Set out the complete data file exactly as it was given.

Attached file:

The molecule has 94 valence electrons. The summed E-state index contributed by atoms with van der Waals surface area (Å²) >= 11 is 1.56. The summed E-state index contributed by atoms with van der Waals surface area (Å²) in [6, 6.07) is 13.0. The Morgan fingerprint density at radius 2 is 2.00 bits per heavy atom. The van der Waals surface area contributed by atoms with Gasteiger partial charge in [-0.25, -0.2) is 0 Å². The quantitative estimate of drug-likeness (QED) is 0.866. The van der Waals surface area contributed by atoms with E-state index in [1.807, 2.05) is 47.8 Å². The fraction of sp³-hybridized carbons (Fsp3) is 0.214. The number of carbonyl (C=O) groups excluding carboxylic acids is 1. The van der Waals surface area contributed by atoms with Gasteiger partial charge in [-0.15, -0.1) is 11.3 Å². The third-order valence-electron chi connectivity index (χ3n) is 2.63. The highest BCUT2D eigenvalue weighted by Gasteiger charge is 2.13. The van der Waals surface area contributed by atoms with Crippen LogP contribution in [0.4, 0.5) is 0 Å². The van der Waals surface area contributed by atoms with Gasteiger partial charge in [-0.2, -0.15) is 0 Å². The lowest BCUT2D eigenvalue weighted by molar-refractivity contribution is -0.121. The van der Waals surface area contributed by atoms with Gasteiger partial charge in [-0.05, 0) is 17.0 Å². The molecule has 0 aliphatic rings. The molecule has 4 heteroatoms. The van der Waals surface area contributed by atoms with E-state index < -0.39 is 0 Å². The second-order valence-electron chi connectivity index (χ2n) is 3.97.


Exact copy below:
The molecule has 94 valence electrons. The summed E-state index contributed by atoms with van der Waals surface area (Å²) >= 11 is 1.56. The summed E-state index contributed by atoms with van der Waals surface area (Å²) in [6, 6.07) is 13.0. The Morgan fingerprint density at radius 2 is 2.00 bits per heavy atom. The van der Waals surface area contributed by atoms with Gasteiger partial charge in [-0.25, -0.2) is 0 Å². The quantitative estimate of drug-likeness (QED) is 0.866. The van der Waals surface area contributed by atoms with E-state index in [1.807, 2.05) is 47.8 Å². The fraction of sp³-hybridized carbons (Fsp3) is 0.214. The number of carbonyl (C=O) groups excluding carboxylic acids is 1. The van der Waals surface area contributed by atoms with Gasteiger partial charge in [-0.15, -0.1) is 11.3 Å². The third-order valence-electron chi connectivity index (χ3n) is 2.63. The highest BCUT2D eigenvalue weighted by Gasteiger charge is 2.13. The van der Waals surface area contributed by atoms with Crippen LogP contribution in [0.4, 0.5) is 0 Å². The van der Waals surface area contributed by atoms with Gasteiger partial charge in [-0.2, -0.15) is 0 Å². The lowest BCUT2D eigenvalue weighted by molar-refractivity contribution is -0.121. The van der Waals surface area contributed by atoms with Gasteiger partial charge in [-0.05, 0) is 17.0 Å². The molecule has 0 aliphatic rings. The molecule has 4 heteroatoms. The van der Waals surface area contributed by atoms with E-state index < -0.39 is 0 Å². The second-order valence-electron chi connectivity index (χ2n) is 3.97.